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New York City Ballet: Jewels 2005
-Onstage with the Dancers

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New York City Ballet
George Balanchine's
(NYC Ballet Website)

Founders, George Balanchine and Lincoln Kirstein
Ballet Master in Chief, Peter Martins
Ballet Mistress, Rosemary Dunleavy
Children's Ballet Mistress, Garielle Whittle
Orchestra, Music Director, Andrea Quinn
Marketing, Managing Director, Rob Daniels
Assoc. Director, Communications, Siobhan Burns

New York State Theater, Lincoln Center

Dr. Roberta E. Zlokower
February 9, 2005

Originally Published on ExploreDance.com

Conductor, Maurice Kaplow


Jewels (1967):
Choreography by George Balanchine, Scenery by Peter Harvey, Costumes by Karinska, Lighting by Mark Stanley. Balanchine was inspired by the jewelry of Claude Arpels and decided upon pieces of music that expressed the essence of each of these jewels. The NYC Ballet costume designer, Karinska, used artificial stones that exemplified each of these three jewels. Like the difference in jewels, the mood and music differ, as well. Emeralds signifies the romanticism of France. Rubies has jazzy elements that evolved from Balanchine's collaboration with Stravinsky. Diamonds is illustrative of Imperial Russia and its grandeur. Some of the 1967 Premiere featured performers were Suki Schorer, Patricia McBride, Edward Villella, Suzanne Farrell, and Jacques D'Amboise. (NYCB Notes).

Emeralds: Music by Gabriel Fauré (from Pélléas et Mélisande and Shylock), Performed by Jenifer Ringer (Danskin Spokesperson), James Fayette, Rachel Rutherford, Stephen Hanna, Amanda Edge, Seth Orza, Carrie Lee Riggins, and the Company. Jenifer Ringer and James Fayette are the quintessential ballet partners, and Jewels is the quintessential ballet. With a stage setting of faux, enormous emerald necklaces and large diamonds hung from the rafters, tiaras and jewels bedecking the female dancers, and jewels decorating the classic male costumes, Emeralds, performed to the French Baroque romance of Fauré, is a masterpiece. Rachel Rutherford, a last minute substitute for Miranda Weese, needed as a replacement herself, in Rubies, was scintillating and rapturous. With Stephen Hanna, Ms. Rutherford performed effectively and elegantly, a delicate duo.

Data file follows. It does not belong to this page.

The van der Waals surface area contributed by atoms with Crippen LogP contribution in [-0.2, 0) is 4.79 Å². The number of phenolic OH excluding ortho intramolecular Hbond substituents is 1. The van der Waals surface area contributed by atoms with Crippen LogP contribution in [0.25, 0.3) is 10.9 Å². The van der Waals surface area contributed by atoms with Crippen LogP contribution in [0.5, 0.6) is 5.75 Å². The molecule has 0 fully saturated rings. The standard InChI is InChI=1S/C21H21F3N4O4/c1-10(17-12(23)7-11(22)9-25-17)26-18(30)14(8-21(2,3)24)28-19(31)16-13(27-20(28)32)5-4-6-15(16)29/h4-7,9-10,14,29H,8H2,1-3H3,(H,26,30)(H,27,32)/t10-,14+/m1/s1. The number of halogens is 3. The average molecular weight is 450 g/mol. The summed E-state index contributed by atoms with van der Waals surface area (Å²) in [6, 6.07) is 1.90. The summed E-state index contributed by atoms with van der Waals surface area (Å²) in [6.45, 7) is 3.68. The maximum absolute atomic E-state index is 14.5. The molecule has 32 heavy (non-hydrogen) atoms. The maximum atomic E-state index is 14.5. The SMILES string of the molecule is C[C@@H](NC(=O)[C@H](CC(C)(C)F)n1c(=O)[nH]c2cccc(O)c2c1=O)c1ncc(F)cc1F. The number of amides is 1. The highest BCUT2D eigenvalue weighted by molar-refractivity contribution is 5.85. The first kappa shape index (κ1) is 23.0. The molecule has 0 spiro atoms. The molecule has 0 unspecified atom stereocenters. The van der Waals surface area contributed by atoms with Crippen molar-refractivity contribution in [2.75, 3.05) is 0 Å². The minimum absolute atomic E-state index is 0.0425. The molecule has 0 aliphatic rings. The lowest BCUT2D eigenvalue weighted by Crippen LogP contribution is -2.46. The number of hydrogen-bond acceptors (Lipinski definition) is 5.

But, it was the seamless and seasoned Ms. Ringer and Mr. Fayette that commanded attention and adoration tonight, and their mutual physicality and passionate presence were on view. Amanda Edge, Seth Orza, and Carrie Lee Riggins performed lovely solos and trios, as they led the corps with confidence.

Rubies: Music by Igor Stravinsky (Capriccio for Piano and Orchestra), Piano Solo: Susan Walters, Performed by Miranda Weese, Damian Woetzel, Teresa Reichlen, and the Company. Tonight's Rubies found Miranda Weese substituting for the ailing Alexandra Ansanelli, and her efforts in this fast-paced and exotic work were commendable, but too slow and constrained. However, Rubies requires a certain body structure that can instantaneously wind and unwind in staccato fashion, with angular feet, limbs, back, and a good deal of attitude. Damian Woetzel, always the virtuoso, was magnificent and devilishly daring in this deep red and black Stravinsky event. Rubies is hot, and Mr. Woetzel, as well as Teresa Reichlen, were hot. Ms. Reichlen's legs zoomed straight to her head dozens of effortless times, a sensational feat.

The bravura male quartet of Adam Hendrickson and Daniel Ulbricht, along with Adam Severini and Darius Crenshaw, was a sight to behold, as Mr. Hendrickson and Mr. Ulbricht are commanding, electric, aerobic, and powerful, every minute they're onstage. This quartet was truly energetic. The Company, in hot red and black, served the motif and momentum well.

Diamonds: Music by Peter Ilyitch Tschaikovsky (from Symphony No. 3 in D Major, Performed by Wendy Whelan, Nilas Martins, and the Company, including Saskia Beskow (Danskin Spokesperson). If Rubies is blazing, Diamonds is soothing. Set to Tschaikovsky, Wendy Whelan and Nilas Martins were perfect partners for a classical and scintillating section. With a vision of pale blue, white, and crystal, with watercolor effects, Ms. Whelan and Mr. Martins, both charismatic and glamorous in style, used balance and theatricality to enhance the Diamonds portion of Jewels. There was some chemistry between the two, not required so much for this final third portion of the program, but mainly mutual respect and shared rapture for the dance and the music.

The Company supported this duo well, and I noticed the rapid growth and skill of Amar Ramasar, Sean Suozzi, and Saskia Beskow, among several others in the corps. Kudos to Maurice Kaplow for conducting such a challenging program of versatile and vivacious music.



Teresa Reichlen in NYCB's Jewels
Photo courtesy of Paul Kolnik




Emeralds from Jewels
Dancers: Jenifer Ringer and James Fayette
Photo courtesy of Paul Kolnik



Diamonds from Jewels
Dancers: Maria Kowroski and Philip Neal
Photo courtesy of Paul Kolnik
 

For more information, contact Dr. Roberta E. Zlokower at zlokower@bestweb.net